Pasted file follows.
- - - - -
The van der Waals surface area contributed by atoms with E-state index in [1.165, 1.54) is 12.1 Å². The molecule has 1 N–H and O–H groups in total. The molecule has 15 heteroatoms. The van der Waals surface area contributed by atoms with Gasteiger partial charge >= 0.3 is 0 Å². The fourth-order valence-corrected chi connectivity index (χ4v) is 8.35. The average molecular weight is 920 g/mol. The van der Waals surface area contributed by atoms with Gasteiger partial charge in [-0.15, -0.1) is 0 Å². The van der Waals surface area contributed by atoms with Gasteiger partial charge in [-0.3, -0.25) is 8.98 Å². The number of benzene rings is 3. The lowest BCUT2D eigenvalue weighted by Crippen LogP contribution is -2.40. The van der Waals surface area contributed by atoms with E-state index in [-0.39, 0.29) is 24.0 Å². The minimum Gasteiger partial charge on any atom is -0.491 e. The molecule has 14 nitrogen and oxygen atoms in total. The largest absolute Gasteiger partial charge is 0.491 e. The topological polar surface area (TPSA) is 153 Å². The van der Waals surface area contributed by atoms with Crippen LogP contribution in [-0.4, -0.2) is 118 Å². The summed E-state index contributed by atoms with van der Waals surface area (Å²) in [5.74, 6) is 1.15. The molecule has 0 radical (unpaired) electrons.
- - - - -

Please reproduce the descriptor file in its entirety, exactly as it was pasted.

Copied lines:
The van der Waals surface area contributed by atoms with E-state index in [1.165, 1.54) is 12.1 Å². The molecule has 1 N–H and O–H groups in total. The molecule has 15 heteroatoms. The van der Waals surface area contributed by atoms with Gasteiger partial charge >= 0.3 is 0 Å². The fourth-order valence-corrected chi connectivity index (χ4v) is 8.35. The average molecular weight is 920 g/mol. The van der Waals surface area contributed by atoms with Gasteiger partial charge in [-0.15, -0.1) is 0 Å². The van der Waals surface area contributed by atoms with Gasteiger partial charge in [-0.3, -0.25) is 8.98 Å². The number of benzene rings is 3. The lowest BCUT2D eigenvalue weighted by Crippen LogP contribution is -2.40. The van der Waals surface area contributed by atoms with E-state index in [-0.39, 0.29) is 24.0 Å². The minimum Gasteiger partial charge on any atom is -0.491 e. The molecule has 14 nitrogen and oxygen atoms in total. The largest absolute Gasteiger partial charge is 0.491 e. The topological polar surface area (TPSA) is 153 Å². The van der Waals surface area contributed by atoms with Crippen LogP contribution in [-0.4, -0.2) is 118 Å². The summed E-state index contributed by atoms with van der Waals surface area (Å²) in [5.74, 6) is 1.15. The molecule has 0 radical (unpaired) electrons.